Voltage-Gated Potassium Channels
Cerebral Arteries
Potassium Channels
potassium channels
myocytes
arteries
Muscle Cells
Primates
Mothers
Calcium
Phenotype
calcium
phenotype
Arteries
Electric potential
Papio
Constriction
muscle strength
Middle Cerebral Artery

All Science Journal Classification (ASJC) codes

  • Biochemistry, Genetics and Molecular Biology(all)
  • Agricultural and Biological Sciences(all)

Cite this

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title = "Large conductance voltage- and calcium-gated potassium channels (BK) in cerebral artery myocytes of perinatal fetal primates share several major characteristics with the adult phenotype",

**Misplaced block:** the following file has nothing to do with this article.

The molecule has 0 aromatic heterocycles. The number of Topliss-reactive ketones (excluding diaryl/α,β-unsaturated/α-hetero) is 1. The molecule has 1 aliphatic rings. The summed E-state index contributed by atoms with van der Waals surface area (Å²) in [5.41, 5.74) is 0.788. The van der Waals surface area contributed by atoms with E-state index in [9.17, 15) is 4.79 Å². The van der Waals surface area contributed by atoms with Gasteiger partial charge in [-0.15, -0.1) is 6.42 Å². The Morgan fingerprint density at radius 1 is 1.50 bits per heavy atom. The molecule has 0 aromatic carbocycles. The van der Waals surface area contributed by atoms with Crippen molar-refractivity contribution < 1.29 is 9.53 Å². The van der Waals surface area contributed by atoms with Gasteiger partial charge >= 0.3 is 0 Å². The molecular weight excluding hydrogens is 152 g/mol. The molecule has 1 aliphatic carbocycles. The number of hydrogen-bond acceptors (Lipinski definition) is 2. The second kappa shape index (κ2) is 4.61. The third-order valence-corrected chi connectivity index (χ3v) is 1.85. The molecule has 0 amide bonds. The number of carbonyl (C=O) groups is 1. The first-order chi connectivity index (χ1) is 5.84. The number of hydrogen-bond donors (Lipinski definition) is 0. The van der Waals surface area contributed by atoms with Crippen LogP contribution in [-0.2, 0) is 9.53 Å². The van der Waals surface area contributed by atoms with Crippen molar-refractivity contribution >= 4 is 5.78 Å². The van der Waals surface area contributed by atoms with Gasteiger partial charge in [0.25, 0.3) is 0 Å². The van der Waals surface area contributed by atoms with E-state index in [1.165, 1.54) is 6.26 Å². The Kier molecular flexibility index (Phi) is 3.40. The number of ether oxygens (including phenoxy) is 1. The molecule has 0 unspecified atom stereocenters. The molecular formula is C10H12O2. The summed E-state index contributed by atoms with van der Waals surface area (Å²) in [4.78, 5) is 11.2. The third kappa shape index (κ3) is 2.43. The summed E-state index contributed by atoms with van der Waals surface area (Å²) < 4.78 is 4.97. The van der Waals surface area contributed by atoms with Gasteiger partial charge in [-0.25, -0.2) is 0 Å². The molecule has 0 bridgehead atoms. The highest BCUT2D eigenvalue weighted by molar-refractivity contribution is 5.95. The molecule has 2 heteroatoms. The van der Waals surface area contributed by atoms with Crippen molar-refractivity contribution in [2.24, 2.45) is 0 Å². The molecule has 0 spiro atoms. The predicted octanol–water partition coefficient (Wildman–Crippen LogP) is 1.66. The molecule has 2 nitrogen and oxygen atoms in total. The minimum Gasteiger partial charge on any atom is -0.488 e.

abstract = "Large conductance voltage- and calcium-gated channels (BK) control fundamental processes, including smooth muscle contractility and artery diameter. We used a baboon (Papio spp) model of pregnancy that is similar to that of humans to characterize BK channels in the middle cerebral artery and its branches in near-term (165 dGa) primate fetuses and corresponding pregnant mothers. In cell-attached patches (K + pipette = 135 mM) on freshly isolated fetal cerebral artery myocytes, BK currents were identified by large conductance, and voltage- and paxilline-sensitive effects. Their calcium sensitivity was confirmed by a lower Vhalf (transmembrane voltage needed to reach half-maximal current) in inside-out patches at 30 versus 3 μM [Ca 2+ ] free . Immunostaining against the BK channel-forming alpha subunit revealed qualitatively similar levels of BK alpha protein-corresponding fluorescence in fetal and maternal myocytes. Fetal and maternal BK currents recorded at 3 μM [Ca 2+ ] free from excised membrane patches had similar unitary current amplitude, and Vhalf. However, subtle differences between fetal and maternal BK channel phenotypes were detected in macroscopic current activation kinetics. To assess BK function at the organ level, fetal and maternal artery branches were pressurized in vitro at 30 mmHg and probed with the selective BK channel blocker paxilline (1 μM). The degree of paxilline-induced constriction was similar in fetal and maternal arteries, yet the constriction of maternal arteries was achieved sooner. In conclusion, we present a first identification and characterization of fetal cerebral artery BK channels in myocytes from primates. Although differences in BK channels between fetal and maternal arteries exist, the similarities reported herein advance the idea that vascular myocyte BK channels are functional near-term, and thus may serve as pharmacological targets during the perinatal-neonatal period.",